The kiss of death for any startup raising capital is hearing “maybe.” As much as it may seem painful, presume “maybe” is “no” and move on. You are better off aggregating more interested parties than spending time trying to move the fence-sitters off the fence.
But, let’s step back and deconstruct the process. The critical first step when raising capital is to build a pipeline. We’ll leave the mechanics of that effort to another post because it’s a whole lesson in and of itself. But the essential principle is that raising capital does not work if you don’t have a pipeline, and a system for sustaining and expanding on the pipeline. We’ll assume you have this in place for the purposes of discussing next steps.
An important adjacent point is that the pipeline candidates have to be qualified and legitimately interested. Just because someone has capital to invest, does not mean they have any intention of investing in your space, let alone your venture. Again, filtering is off topic for this post but the pipeline is only a pipeline if they are actual candidates.
We are going to work off the assumption that the pipeline candidates you are presenting to are truly qualified and potentially interested. If either is not true, everything hereafter is a waste of time. Realize, there are lots of people who will attend an “investor presentation” for entertainment purposes, or even to have a social glass of wine etc.. While it’s impossible to discern the motives and capability of those you are presenting to, you need to have some ability to filter.
Jump forward to the point where you begin to present your story to the folks in the pipeline.
There are generally 3 things a qualified and interested investor wants to learn in order to participate:
- Do they like the concept, idea etc.?
- Do they think the team behind it is capable of guiding it to a successful conclusion?
- Do they like the economics of the opportunity?
In advance of the presentation, the entrepreneur may want to lay these three key categories out for the prospective investors. Let them know you will try and address each, and if they feel positive about each, then you will ask them to consider participating. Ask the investor(s) if there are any additional questions they would like to ensure get addressed? Depending on what they share, the additional questions posed may or may not fall easily inside one of these three buckets…but they very often do.
As you set up the presentation, make note of where and how you address each of these fundamentals. Don’t get lost on the details of the business when you know the investor decision will rest on adequately addressing these alone. Investors respond to crisp and simple story-lines. Often this is linear…”we will do this, which leads to this, and results in this.” It’s easy to follow. If you find yourself spending more than 30 seconds on your patent portfolio, or go-to market strategy, you are probably losing your audience. Let them ask questions if they want to dive deeper into a given specific area.
You effectively set the framework for the presentation and expectations at the outset. You walk through the story and address each of the 3 fundamental areas. Now it’s time to “make the ask.” There is no mystery here because you established from the get-go that you would be making “the ask” at this point.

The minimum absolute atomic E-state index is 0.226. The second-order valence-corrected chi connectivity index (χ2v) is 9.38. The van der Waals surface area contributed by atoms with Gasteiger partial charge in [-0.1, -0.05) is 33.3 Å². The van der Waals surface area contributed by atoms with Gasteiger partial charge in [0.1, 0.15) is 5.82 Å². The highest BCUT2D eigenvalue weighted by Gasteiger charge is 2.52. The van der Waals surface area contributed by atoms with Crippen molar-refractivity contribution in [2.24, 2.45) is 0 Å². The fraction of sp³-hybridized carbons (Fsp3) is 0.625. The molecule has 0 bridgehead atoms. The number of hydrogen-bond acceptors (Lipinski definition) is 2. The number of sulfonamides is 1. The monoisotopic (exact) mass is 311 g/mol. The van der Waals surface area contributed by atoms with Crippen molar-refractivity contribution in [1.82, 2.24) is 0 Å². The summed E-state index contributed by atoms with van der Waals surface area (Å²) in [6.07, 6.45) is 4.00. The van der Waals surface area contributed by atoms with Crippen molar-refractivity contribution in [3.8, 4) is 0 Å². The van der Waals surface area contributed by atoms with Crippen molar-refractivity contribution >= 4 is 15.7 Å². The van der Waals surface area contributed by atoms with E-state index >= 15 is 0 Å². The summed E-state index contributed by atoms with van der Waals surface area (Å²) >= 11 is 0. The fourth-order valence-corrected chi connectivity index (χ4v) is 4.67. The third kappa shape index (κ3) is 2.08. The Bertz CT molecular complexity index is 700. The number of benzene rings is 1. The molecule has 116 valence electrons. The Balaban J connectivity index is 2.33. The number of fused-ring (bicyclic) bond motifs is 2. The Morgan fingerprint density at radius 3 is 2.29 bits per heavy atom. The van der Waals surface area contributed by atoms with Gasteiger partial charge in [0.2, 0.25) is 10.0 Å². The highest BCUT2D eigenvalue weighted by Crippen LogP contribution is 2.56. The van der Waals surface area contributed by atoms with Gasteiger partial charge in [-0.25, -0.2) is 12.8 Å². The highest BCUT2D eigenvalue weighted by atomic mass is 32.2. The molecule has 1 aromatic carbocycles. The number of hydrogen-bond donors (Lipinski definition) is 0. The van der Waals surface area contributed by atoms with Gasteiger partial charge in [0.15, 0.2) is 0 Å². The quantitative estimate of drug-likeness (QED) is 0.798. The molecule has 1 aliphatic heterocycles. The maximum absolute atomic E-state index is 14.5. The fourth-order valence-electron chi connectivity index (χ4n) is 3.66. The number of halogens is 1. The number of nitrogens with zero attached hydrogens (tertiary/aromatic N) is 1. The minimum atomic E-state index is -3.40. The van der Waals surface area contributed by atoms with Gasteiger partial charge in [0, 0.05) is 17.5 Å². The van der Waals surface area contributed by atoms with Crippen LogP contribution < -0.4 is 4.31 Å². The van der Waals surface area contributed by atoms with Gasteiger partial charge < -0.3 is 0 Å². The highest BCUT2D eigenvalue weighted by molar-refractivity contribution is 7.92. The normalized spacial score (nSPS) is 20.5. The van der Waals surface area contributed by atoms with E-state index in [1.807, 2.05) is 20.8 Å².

Pro Tip: Don’t ask your investor candidates to get back to you if interested. No one operates like that. Despite your brilliant presentation, the audience members are thinking about lots of other things besides your venture. Instead, let them know you would like to give them a day or two to think about the opportunity and raise any questions that may come to mind. Then, in the next few days you will give them a call to ask for an answer. Let them know that this is opportunity is not for everyone, and if they decide not to move forward you will wish them well and that’s the end of it. You will want to ask for feedback and depart as friends. On the other hand, if they are interested, then you will walk them through the next steps.
The process laid out above has been well proven in just about every sales related environment imaginable. It’s not magic. It just ensures that if you get the right people to listen, and answer the key fundamentals, they’ll generally come along for the adventure. If they don’t, they were either not effectively qualified or you likely didn’t adequately address one or more of the 3 fundamentals. This may very well mean there are flaws in areas of the business or plan, so you need to welcome feedback so you can adjust whatever is needed. This can range from adjusting the business to adjusting the presentation of the business….but you need to know which is needing the adjustment.
Ask any entrepreneur to list the top 3 most difficult tasks in building a business, and raising outside capital is almost always at the top of the list. It’s difficult for a host of reasons, but among them is the fact that the skills involved are usually not the skills the entrepreneur has developed, and not the ones they use on a regular basis. It’s also difficult because people are very emotional about money. People raising money usually feel some level of discomfort asking for it, and those investing often feel like it’s an “expense.” This is quite different when dealing with professional investors, because it’s their job and it’s almost always not their personal money being invested. Regardless, if you are going to build a venture requiring outside capital, it’s one of the skills you have to at least get reasonably got at executing.